Year 11 Revision
As Year 11 approach their exams, this page has been created to assist your child in their revision and preparation for the fast approaching exam period. There are links to resources from all subjects as well as handy tips and tricks to get the most out of your revision period.
This revision tip is using the Cornell Notes method. This is a useful way to create notes that you can revise from. One of the best features of this method is that it requires nothing more than a piece of paper, a pen and a ruler, and it works for any subject.
Before we start, be sure you know what you’re trying to learn. The topic needs to be small enough to fit on a sheet of A4 paper. It’s not going to work for ‘Geography GCSE’, but it will work for ‘Geography – Rivers’.
Think along these lines:
A theme in a novel or play (e.g. poverty in ‘A Christmas Carol’)
A topic (e.g. landscapes and physical processes in geography, medicine in history)
A key aspect of grammar in MFL (e.g. using the subjunctive)
A process in maths (e.g. solving simultaneous equations)
You can use a revision guide, a knowledge organiser, a youtube revision video or your class notes as the starting point. It’s a good idea to start with your knowledge organiser and add details from another source.
HOW TO DO IT
Step 1: divide up your piece of paper. Divide the page to create a new margin (up to 5 cm wide), a wider main box and a section at the bottom. You can see an example of what the page looks like in the video or the completed example at the end.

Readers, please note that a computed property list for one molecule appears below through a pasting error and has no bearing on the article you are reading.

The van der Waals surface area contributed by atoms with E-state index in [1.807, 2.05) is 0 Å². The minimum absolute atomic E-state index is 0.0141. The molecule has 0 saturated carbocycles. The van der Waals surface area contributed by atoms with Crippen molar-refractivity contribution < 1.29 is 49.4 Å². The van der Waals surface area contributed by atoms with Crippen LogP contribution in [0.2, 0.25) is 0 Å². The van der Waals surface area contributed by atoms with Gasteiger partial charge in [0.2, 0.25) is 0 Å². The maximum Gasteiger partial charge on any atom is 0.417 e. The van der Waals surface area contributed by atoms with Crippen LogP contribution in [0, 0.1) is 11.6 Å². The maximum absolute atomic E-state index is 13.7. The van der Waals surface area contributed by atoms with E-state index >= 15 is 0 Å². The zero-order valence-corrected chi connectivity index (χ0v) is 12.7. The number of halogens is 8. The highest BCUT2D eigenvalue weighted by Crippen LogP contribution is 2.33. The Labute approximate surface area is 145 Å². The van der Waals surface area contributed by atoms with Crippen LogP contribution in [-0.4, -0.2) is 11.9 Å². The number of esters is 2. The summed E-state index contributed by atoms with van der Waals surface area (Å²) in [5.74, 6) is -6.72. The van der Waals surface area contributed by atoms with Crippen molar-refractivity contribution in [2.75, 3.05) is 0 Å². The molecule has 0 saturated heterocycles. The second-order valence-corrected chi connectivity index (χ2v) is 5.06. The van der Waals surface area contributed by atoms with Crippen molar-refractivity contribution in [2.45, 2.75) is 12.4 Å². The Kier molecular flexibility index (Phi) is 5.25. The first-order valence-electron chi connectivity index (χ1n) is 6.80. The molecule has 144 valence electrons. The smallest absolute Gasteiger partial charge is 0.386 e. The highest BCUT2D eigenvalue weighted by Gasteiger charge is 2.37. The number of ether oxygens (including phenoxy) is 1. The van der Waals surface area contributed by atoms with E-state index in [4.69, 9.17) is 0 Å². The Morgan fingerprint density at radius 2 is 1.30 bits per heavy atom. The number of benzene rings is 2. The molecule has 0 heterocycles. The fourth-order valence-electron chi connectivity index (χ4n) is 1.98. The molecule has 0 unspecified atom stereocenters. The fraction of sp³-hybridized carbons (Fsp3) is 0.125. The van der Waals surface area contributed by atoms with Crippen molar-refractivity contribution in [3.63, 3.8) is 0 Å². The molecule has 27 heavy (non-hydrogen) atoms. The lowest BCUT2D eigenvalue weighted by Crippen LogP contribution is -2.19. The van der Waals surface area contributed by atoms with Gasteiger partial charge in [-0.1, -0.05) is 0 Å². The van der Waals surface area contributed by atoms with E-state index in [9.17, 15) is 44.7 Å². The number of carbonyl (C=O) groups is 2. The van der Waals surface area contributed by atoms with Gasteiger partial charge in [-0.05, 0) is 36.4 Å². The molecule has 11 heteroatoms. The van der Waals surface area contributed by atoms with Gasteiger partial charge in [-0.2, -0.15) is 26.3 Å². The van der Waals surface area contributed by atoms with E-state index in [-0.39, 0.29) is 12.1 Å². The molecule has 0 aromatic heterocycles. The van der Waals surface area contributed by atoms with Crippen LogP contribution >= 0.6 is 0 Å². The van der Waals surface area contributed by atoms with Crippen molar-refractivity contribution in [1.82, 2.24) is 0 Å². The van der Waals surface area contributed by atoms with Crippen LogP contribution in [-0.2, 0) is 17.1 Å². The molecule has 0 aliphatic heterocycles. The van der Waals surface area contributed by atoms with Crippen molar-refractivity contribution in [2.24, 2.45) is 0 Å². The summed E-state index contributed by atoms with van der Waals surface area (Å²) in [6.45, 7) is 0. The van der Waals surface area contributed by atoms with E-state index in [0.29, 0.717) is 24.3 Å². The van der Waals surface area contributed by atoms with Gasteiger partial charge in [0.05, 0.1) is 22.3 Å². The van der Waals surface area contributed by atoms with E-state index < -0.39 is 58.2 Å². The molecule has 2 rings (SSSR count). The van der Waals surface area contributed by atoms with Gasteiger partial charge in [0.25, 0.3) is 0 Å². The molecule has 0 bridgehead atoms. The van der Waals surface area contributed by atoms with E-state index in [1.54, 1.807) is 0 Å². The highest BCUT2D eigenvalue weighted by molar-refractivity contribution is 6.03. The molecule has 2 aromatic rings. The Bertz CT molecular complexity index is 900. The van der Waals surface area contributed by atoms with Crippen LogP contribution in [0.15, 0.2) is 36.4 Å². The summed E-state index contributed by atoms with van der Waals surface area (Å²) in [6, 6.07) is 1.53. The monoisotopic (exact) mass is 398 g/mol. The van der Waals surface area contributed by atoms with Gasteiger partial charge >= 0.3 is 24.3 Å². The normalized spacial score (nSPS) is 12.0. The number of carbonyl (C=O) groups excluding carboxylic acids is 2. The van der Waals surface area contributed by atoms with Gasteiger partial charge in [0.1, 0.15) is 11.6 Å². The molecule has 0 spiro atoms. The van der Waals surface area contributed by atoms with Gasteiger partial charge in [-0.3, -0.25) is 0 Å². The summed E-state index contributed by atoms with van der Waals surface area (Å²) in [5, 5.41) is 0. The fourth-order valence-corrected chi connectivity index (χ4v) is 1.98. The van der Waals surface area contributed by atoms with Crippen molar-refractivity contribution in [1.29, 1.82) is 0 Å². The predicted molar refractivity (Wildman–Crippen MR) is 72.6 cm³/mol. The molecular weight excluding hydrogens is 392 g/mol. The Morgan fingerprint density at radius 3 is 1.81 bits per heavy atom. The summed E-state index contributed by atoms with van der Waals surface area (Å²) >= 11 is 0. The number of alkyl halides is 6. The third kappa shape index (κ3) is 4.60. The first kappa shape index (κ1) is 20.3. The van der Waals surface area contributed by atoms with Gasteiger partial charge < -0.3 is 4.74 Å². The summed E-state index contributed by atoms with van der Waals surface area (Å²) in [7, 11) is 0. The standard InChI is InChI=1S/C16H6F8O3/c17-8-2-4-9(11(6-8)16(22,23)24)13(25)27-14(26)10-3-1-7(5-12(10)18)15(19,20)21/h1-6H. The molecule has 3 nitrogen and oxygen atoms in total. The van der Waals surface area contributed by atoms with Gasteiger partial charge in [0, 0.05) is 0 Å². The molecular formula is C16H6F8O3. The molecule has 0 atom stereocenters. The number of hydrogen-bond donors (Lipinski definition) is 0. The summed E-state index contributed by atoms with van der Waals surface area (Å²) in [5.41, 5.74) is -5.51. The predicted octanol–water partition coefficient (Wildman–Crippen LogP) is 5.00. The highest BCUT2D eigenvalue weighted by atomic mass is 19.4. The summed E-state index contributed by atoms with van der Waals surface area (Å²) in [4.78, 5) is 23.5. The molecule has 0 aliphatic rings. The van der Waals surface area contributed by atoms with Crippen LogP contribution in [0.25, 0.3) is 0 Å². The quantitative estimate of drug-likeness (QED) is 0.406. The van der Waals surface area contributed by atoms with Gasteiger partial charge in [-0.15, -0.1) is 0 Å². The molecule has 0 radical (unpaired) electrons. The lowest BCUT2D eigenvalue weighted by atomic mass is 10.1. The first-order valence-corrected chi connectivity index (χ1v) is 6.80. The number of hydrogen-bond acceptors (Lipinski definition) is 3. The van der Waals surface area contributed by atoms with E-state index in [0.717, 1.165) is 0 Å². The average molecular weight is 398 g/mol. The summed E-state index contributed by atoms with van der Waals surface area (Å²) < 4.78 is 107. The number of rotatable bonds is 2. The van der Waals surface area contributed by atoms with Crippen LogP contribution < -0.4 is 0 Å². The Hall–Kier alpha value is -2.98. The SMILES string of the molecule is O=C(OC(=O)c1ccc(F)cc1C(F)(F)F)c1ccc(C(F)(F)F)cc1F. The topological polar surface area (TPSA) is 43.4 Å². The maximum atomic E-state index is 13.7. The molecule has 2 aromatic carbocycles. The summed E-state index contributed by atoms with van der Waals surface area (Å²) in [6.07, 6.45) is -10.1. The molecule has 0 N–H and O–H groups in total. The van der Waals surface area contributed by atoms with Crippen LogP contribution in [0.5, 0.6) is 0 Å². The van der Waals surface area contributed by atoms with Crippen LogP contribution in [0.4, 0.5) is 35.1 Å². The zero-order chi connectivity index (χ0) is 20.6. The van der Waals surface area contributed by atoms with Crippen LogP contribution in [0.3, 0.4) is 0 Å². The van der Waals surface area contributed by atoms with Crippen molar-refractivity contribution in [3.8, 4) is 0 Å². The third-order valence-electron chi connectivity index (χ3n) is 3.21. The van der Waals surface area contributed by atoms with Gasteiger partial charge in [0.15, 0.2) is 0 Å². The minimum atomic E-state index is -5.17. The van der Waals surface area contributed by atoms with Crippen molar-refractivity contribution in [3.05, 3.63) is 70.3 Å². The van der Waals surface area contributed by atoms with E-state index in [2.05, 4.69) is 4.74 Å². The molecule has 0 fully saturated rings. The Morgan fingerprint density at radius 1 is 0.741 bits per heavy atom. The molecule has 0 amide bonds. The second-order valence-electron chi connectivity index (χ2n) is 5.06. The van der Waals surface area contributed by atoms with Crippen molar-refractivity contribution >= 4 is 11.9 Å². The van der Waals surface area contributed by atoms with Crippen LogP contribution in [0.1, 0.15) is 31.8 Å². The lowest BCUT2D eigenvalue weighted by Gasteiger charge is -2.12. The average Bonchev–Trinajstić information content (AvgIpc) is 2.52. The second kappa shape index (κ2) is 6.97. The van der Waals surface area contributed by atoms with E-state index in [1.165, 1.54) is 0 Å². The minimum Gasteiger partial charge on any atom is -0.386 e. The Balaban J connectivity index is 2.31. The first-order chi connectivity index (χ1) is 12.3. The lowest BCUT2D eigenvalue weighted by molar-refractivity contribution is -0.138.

Step 2: Box A – the main notes. This is where you put your detailed notes. Having said that, try to:
be concise (why waste words?)
use abbreviations to save time and space
use graphs or diagrams where appropriate
use different colours for emphasis
include everything you want to learn
Step 3: Box B – the recall column. This is where you put the ‘keys’ to remembering whatever is in Box A. This could be:
a key word or phrase
an image (this is called ‘dual coding’ – associating information with an image)
questions to prompt the information
Step 4: Box C – the summary box. This is where you write a concise summary of your notes. You can include any ‘academic language’ that will help you.
HOW TO USE IT
Recall practice. You can simply cover up the main notes using a piece of paper. How much can you remember? Could you write it onto the piece of paper? What have you missed out?
If you find you are missing out a lot of information, put a small R in the top right hand corner, or a red dot. This tells you it’s a ‘red’ topic. If you get about halfway, go for A or amber, and if you have no trouble at all, go for G or green. This allows you to sort and organise your efforts into the topics and processes you feel less confident with. You’ll then have a clear idea of which areas you need to focus on.
You want to do this over time. Try a week later and a month later.
Make flash cards. Copy the summaries from box C or the questions from box B. You can use these as prompts to quickly revise.
Get ahead of the curve. You can do this with any topic in any subject, or even with your class notes. If you want to remember what you’re learning, you have to do something with the information. Getting used to taking notes in this way is a proven way to learn more, and independently doing this as part of your normal routine will help you at Heathfield and beyond.
The completed example on Lady Macbeth available to download by clicking here should help you see how the notes can look. That’s the first part. The next part is to see if you can remember the notes!